"And remember that you were a slave in the land of Egypt, and the Lord your God brought you out from there by a mighty hand and by an outstretched arm; therefore the Lord your God commanded you to keep the Sabbath day." - Deuteronomy 5:15

"In the same way also he took the cup, after supper, saying, 'This cup is the new covenant in my blood. Do this, as often as you drink it, in remembrance of me.'” - 1 Corinthians 11:25

“In days to come, when your son asks you, ‘What does this mean?’ say to him, ‘With a mighty hand the LORD brought us out of Egypt, out of the land of slavery." - Exodus 13:14

Sometimes when you look at all the rules in the Old Testament, it's easy to think of God as legalistic and harsh. I mean, He is asking a lot of the Israelites. He is asking for a lot of sacrifices (literally). But I believe that those rules are so much more than God demanding obedience.

God wanted His people to participate in these festivals and sacrifices so that they could refocus on who He is. In the busyness of life, isn't it easy to forget who God is? This was God's way of intentionally inviting the Israelites back into this passionate laying-down-of-self way of life. Back into heartfelt worship that revives the soul.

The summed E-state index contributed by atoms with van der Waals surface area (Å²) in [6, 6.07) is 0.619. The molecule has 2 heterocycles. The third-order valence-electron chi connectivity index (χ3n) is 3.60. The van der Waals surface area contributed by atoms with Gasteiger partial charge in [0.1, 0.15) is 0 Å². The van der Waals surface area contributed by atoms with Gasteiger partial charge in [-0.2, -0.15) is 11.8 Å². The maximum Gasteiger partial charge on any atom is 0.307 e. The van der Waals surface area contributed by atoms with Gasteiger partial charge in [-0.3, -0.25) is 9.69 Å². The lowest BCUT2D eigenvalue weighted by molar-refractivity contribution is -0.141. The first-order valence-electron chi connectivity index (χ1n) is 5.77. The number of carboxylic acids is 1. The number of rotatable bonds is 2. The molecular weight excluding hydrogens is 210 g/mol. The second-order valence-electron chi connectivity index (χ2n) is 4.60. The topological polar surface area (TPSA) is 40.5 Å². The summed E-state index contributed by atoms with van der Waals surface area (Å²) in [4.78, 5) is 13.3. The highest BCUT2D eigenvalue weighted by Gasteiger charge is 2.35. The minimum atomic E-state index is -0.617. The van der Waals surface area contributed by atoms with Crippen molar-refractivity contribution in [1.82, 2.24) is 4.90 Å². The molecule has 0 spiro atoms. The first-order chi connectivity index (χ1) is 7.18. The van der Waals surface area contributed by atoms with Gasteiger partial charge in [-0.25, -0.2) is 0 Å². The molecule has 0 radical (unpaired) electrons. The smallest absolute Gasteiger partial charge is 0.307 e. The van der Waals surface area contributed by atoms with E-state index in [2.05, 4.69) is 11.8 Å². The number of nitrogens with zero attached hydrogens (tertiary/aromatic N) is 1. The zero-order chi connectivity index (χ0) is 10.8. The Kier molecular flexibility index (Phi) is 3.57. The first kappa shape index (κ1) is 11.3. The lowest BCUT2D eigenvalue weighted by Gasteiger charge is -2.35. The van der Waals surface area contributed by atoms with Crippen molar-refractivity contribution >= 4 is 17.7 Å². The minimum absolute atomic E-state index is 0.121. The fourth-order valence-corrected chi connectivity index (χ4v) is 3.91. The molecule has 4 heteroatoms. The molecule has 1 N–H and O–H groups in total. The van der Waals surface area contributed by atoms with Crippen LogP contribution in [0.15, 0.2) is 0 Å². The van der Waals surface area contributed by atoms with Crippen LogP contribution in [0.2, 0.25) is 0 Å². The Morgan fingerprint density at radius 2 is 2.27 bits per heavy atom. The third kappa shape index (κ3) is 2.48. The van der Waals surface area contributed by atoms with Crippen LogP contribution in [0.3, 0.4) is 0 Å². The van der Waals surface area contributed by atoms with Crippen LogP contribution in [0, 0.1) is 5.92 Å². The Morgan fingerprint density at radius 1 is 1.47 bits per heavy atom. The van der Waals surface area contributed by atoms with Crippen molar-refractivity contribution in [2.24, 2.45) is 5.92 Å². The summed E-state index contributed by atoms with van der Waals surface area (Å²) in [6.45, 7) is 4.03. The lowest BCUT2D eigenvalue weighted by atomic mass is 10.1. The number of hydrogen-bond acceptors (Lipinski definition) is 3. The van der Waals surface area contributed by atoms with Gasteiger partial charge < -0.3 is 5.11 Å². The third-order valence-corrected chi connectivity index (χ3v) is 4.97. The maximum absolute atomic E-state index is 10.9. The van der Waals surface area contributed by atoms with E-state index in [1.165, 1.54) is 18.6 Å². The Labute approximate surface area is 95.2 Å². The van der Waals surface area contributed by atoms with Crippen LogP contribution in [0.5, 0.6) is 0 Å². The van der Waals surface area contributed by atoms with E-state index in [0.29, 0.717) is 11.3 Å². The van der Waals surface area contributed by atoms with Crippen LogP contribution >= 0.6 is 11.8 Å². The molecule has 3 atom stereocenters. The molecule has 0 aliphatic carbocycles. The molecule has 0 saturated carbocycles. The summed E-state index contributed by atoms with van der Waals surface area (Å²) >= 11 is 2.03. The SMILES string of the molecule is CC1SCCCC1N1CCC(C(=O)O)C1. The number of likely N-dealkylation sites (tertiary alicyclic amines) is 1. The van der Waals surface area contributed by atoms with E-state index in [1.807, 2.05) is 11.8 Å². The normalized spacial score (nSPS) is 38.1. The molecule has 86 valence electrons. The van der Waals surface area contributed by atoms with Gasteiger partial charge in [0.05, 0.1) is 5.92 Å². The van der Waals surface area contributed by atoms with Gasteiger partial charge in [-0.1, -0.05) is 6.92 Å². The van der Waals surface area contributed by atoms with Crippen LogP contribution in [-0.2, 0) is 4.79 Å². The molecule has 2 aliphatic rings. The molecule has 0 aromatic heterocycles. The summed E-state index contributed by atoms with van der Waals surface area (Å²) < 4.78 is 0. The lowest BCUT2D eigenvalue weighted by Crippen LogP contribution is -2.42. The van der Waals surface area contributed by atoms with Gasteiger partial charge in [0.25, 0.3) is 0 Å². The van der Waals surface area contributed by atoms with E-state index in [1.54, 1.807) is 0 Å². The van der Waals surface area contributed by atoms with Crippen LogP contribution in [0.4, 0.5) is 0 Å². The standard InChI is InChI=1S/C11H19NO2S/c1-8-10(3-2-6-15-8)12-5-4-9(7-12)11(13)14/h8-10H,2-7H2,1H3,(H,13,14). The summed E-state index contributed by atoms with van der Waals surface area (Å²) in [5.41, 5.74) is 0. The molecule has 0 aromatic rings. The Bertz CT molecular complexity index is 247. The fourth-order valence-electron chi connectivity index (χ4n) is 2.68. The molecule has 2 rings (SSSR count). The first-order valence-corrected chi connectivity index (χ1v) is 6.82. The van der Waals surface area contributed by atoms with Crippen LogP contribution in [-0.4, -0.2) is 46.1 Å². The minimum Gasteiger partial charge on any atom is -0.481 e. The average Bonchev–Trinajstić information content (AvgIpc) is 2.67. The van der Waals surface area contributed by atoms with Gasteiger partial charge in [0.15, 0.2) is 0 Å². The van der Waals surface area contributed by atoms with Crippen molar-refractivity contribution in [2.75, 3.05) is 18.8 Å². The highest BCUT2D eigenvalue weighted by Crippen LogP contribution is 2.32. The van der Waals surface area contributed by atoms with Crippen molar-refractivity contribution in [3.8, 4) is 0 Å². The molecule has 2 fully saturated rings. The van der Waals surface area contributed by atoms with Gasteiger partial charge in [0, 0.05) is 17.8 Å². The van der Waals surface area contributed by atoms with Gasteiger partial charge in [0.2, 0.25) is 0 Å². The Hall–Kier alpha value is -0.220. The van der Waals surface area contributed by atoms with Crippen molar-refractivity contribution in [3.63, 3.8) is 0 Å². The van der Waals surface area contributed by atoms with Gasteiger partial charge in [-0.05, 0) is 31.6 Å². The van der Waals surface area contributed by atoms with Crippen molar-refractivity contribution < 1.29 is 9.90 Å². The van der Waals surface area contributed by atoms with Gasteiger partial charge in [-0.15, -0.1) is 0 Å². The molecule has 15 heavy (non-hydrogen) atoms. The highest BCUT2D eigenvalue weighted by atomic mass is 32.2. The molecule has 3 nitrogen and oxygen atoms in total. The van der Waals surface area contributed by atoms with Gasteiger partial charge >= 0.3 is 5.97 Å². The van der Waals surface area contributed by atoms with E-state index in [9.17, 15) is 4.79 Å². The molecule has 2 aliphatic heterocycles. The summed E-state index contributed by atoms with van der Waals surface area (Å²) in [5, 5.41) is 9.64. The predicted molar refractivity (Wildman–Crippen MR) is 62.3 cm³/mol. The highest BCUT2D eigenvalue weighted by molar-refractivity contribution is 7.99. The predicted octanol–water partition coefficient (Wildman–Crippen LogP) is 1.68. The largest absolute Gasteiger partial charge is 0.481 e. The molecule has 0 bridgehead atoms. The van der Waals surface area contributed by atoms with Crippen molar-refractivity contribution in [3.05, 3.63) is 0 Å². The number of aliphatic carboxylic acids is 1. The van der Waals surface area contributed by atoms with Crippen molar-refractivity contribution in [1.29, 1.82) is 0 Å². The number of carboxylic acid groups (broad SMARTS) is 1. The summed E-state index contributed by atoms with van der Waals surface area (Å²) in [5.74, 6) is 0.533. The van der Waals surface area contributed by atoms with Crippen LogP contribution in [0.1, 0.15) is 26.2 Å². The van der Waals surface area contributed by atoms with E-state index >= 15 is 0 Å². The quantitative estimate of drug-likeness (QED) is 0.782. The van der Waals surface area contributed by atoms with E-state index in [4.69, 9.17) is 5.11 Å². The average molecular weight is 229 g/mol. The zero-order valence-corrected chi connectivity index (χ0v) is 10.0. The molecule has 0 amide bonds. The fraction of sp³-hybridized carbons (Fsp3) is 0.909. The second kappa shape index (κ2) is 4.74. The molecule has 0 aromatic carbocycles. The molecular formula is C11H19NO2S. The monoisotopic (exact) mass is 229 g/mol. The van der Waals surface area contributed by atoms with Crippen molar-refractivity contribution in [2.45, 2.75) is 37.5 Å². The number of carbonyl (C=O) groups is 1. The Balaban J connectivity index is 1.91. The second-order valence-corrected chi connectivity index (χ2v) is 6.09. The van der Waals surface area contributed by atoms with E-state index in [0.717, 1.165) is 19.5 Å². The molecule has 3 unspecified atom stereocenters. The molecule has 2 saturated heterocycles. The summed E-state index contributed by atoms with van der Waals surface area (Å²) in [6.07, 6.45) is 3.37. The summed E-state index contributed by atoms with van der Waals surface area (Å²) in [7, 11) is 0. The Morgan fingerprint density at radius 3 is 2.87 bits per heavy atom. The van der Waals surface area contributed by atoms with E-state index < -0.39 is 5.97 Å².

If you've read the Old Testament at all, have you noticed that this group of people are usually feared by surrounding nations? Or at least well known for one thing? It's because they are known for this surrendered, set apart way of life. I mean, they worship a singular God, which is unique for this time. Oftentimes, this left their enemies shaking in fear because they experienced how God works on behalf of His people. They saw God part the Red Sea and make the walls of Jericho fall down. They saw how David killed Goliath and how Daniel survived a night in the lion's den. The Israelites were set apart because of how they lived with God and how God did miraculous things through them and for them.

When you look at the OT as God continually drawing His people back into Himself and calling them to be set apart, it's not that much different from the New Testament. It makes it feel a little bit more understandable, right? I think this new perspective also invites us to re-evaluate our lives a bit.